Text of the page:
Conference Coverage

Delayed ileal pouch anal anastomosis creation linked to lower 30-day adverse events

 

Key clinical point: Delayed ileal pouch anal anastomosis procedures are associated with a lower 30-day adverse-event rate.

Major finding: After controlling for confounders, patients who underwent delayed IPAA procedures were significantly less likely to have major complications (relative risk, 0.72), minor complications (RR, 0.48), unplanned readmissions (RR, 0.95), and unplanned reoperations (RR, 0.42) at 30 days, compared with those who underwent pouch creation at the time of initial surgery.

Study details: An observational cohort analysis of 2,390 adult patients with a postoperative diagnosis of UC.

Disclosures: Dr. Kochar reported having no financial disclosures.

Source: Kochar et al. Crohn’s & Colitis Congress 2018 Clinical Abstract 11. Gastroenterology. 2018;154(1)Suppl:S1-S114.


 

REPORTING FROM THE CROHN’S & COLITIS CONGRESS

Delayed creation of an ileal pouch anal anastomosis in patients with ulcerative colitis (UC) was associated with a lower risk of postoperative events, compared with creating the pouch at the time of initial surgery, results from an analysis of national data demonstrated.

“More than 600,000 Americans have UC, and 20%-30% of them require surgical management,” Bharati Kochar, MD, said at the Crohn’s & Colitis Congress, a partnership of the Crohn’s & Colitis Foundation and the American Gastroenterological Association. “The surgical procedure of choice for many UC patients is total proctocolectomy with ileal pouch anal anastomosis creation.”

According to Dr. Kochar, an advanced fellow in inflammatory bowel diseases at the University of North Carolina at Chapel Hill, existing American medical literature regarding ileal pouch anal anastomosis (IPAA) comes mostly from quaternary care centers and compares one-stage procedures with multistage procedures.

“The risks between two- to three-stage procedures are not described, and there are no prospective national reports of postoperative adverse events after IPAA creation,” she said.

Using data from the National Surgical Quality Improvement Program, Dr. Kochar and her associates conducted an observational cohort analysis of 2,390 adult patients with a postoperative diagnosis of UC who underwent IPAA procedures between 2011 and 2015. Their aims were to evaluate adverse events within 30 days after an IPAA creation and to compare adverse events between pouch creation at the time of colectomy and delayed pouch creation.

They also performed a subanalysis of total abdominal colectomy with ileostomy (TAC), the first stage in the delayed pouch procedures, versus pouch creation at the time of colectomy. Multivariable modified Poisson regression models were used to estimate risk ratios adjusted for age, sex, race, body mass index, smoking status, diabetes, preoperative albumin, and American Society of Anesthesiologists class.

Of the 2,390 patients, 1,571 had pouches created at the time of colectomy (group A), and 819 had delayed pouch creation (group B).

Compared with patients in group B, those in group A were older (a median age of 40 years vs. 37 years, respectively; P less than .01), were more likely to be on an immunosuppressant (51% vs. 15%; P less than .01), have a lower median preoperative albumin level (3.9 vs. 4.2; P less than .01), and a longer median length of stay (6 days vs. 5 days; P less than .01).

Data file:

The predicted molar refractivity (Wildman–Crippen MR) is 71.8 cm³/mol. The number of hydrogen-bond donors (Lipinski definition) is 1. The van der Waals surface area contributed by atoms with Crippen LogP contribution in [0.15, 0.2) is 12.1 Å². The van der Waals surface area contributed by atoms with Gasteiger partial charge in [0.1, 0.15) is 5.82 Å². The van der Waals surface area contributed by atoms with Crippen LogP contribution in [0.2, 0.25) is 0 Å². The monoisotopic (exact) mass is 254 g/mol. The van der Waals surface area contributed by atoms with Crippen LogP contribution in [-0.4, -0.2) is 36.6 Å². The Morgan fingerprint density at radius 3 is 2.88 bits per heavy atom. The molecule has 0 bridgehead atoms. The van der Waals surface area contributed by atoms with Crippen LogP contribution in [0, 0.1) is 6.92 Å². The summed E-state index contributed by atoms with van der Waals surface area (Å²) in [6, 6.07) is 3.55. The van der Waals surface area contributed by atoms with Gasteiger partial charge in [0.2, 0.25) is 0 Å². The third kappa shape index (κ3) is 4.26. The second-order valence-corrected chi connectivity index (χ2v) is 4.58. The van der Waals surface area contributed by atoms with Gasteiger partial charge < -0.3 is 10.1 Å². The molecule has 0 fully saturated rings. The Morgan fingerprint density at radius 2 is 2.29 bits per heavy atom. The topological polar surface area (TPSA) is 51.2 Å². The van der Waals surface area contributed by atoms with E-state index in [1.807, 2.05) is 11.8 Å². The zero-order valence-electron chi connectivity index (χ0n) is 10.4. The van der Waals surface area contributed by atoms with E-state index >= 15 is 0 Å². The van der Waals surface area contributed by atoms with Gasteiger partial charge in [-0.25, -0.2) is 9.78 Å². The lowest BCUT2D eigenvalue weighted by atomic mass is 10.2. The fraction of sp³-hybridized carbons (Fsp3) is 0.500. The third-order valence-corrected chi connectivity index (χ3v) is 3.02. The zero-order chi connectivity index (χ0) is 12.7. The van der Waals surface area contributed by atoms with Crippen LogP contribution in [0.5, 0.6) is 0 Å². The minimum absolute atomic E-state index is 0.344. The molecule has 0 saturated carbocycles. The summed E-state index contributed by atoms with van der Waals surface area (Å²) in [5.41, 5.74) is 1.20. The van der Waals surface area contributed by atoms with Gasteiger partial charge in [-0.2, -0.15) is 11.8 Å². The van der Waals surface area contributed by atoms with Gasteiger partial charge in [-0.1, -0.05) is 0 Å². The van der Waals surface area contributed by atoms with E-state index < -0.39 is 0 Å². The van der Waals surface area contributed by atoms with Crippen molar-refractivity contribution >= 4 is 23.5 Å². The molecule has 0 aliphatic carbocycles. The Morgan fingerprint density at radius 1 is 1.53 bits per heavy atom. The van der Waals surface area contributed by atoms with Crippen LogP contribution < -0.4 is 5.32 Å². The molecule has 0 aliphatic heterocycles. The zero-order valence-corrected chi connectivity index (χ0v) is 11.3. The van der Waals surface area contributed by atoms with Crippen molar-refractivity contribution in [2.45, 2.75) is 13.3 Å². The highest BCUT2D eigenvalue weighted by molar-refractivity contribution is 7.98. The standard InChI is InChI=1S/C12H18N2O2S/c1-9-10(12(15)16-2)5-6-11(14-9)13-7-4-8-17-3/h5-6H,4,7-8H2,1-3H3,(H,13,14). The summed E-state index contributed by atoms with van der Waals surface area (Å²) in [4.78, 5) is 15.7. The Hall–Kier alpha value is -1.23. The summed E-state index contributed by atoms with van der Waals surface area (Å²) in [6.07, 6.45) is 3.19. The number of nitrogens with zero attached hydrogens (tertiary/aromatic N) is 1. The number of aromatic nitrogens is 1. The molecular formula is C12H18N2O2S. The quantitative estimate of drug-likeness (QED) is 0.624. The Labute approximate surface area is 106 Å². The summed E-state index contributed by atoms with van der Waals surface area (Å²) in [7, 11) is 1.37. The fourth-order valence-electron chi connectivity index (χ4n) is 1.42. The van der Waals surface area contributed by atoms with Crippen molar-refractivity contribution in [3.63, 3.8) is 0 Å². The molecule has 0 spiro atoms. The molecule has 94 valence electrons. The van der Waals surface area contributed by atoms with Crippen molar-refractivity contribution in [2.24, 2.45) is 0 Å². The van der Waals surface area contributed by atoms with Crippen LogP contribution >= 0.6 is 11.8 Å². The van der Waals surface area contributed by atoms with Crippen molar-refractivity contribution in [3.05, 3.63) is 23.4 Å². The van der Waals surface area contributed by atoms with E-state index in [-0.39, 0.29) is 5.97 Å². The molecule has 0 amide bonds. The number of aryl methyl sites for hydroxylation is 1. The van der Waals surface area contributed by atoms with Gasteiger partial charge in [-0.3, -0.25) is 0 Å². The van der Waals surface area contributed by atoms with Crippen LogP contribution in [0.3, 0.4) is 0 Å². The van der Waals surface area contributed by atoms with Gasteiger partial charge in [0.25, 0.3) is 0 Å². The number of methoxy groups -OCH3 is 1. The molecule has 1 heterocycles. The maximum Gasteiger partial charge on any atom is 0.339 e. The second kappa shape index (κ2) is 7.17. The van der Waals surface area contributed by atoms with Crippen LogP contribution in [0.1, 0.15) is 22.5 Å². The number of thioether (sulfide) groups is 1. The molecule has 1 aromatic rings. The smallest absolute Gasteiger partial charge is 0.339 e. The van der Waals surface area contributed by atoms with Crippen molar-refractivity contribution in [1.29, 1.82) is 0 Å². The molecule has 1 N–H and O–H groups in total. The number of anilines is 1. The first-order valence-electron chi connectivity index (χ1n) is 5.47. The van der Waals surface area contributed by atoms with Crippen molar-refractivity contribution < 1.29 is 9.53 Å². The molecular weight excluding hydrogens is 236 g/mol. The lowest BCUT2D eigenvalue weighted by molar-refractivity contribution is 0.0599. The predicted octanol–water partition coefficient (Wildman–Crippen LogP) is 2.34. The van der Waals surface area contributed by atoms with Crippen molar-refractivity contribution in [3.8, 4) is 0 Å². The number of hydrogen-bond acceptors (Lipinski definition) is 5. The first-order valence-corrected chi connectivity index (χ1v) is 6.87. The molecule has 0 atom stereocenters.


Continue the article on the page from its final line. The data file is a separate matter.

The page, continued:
On unadjusted analyses, the researchers also observed that, at 30 days, patients in group A had significantly more major complications, such as mortality and cardiac arrest (12.4% vs. 8.7%; P less than .01); minor complications, such as superficial surgical site infections and pneumonia (11.8% vs. 6.1%; P less than .01); unplanned readmissions (statistically similar at 23.3% vs. 21.3%), and unplanned reoperations (7.7% vs. 3.8%; P less than .01).

After controlling for confounders, patients in group B were significantly less likely to have major complications (relative risk, 0.72), minor complications (RR, 0.48), unplanned readmissions (RR, 0.95), and unplanned reoperations (RR, 0.42).

In the subgroup analysis, Dr. Kochar and her associates observed that patients who underwent TAC were significantly older, compared with patients in group A (a median of 46 years vs. 40 years, respectively; P less than .01), and a higher proportion were on immunosuppressants (69% vs. 51%; P less than .01). “Despite these factors, the risk of adverse events after TAC was lower,” Dr. Kochar said.

She acknowledged certain limitations of the study, including the inability to accurately determine the risk of linked surgeries together and the inability to assess institution and operator factors. Also, data were not collected for the purposes of studying inflammatory bowel disease.

“This is the first prospective assessment of morbidity following IPAA creation in UC patients from a national database,” Dr. Kochar concluded. “Delayed pouch procedures are associated with a lower risk of unplanned reoperations and major and minor complications. Immunosuppression at the time of pouch creation may result in an increased risk of adverse events postoperatively. The findings can be valuable for preoperative risk assessment and postoperative management.”

Dr. Kochar reported having no financial disclosures.

*This story was updated on 3/26.

SOURCE: Kochar et al. Crohn’s & Colitis Congress 2018 Clinical Abstract 11.

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